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Electrolytic Capacitor Beovox s45 6302

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freddy63
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freddy63 posted on Tue, Dec 15 2020 3:21 PM

Thought i might replace the original capacitors in my Beovox s45.

Bought six inexpensive Monacor 15uF NP 35VAC crossover caps. They are slightly smaller than the originals.

Surprisingly, the original capacitors all measured very good tolerance, even better than the new ones.

So i replaced just one speaker with the new capacitors and connected the speakers to the beomaster 2400 to see if i could hear any difference between the speakers, well i couldn't hear any difference whatsoever.

So what should i do now?

Put the old capacitors back in or go ahead and replace with the new ones.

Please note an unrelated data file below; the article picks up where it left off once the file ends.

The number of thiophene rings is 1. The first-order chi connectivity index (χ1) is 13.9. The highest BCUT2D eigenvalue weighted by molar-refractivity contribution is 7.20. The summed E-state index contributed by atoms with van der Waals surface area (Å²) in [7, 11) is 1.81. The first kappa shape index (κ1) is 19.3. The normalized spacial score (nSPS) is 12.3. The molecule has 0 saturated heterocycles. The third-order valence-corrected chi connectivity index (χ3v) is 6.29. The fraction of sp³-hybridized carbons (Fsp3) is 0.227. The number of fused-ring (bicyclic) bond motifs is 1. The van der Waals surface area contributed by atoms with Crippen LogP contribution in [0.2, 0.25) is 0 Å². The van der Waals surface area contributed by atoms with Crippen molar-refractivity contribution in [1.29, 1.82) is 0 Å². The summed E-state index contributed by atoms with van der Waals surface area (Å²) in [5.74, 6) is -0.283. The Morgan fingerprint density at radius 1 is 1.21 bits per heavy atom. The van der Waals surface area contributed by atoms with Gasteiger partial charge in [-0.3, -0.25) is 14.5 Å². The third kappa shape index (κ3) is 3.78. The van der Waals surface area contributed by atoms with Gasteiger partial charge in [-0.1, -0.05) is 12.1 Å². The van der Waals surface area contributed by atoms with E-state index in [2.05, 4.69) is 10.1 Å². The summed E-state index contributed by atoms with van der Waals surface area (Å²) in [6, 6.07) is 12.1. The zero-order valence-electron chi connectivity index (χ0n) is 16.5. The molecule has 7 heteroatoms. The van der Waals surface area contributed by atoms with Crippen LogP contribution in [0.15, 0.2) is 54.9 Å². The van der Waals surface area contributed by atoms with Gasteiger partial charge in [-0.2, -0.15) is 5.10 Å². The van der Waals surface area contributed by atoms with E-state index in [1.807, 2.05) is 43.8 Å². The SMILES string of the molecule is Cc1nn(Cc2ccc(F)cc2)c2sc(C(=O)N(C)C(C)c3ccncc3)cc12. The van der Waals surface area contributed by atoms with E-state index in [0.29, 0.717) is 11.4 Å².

Not a big issue, but i can't help thinking why replace old capacitors that seem better than new ones.

Any thoughts welcome.

 

 


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Dillen
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Dillen replied on Tue, Dec 15 2020 4:06 PM

So basically, you are comparing brand new (pretty much) cheapest caps with 40 year old (pretty much) highest quality caps and
found out, that the new modern cheap ones are only almost as good as the old high quality ones are after 40+ years?

Perhaps I am the only one feeling it's like your story has part of a chapter missing, but at least you found out, that replacing old
high quality components with new cheap stuff isn't worth it.

To that I agree.

Has your Beomaster 2400 been restored?
And was it done using cheap caps?

Martin

freddy63
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Hello, yes the missing chapter is, I replaced all the electrolytic capacitors, lamps and rectifier on the beomaster 2400 a week ago. I bought the capacitor kit from you a few years ago, but never got round to getting it done, until now. In your cap kit were nichicon, rubycon, panasonic, philips and jamicon. I don't know if they are cheap caps or not, but they are reputable makes, apart from maybe jamicon.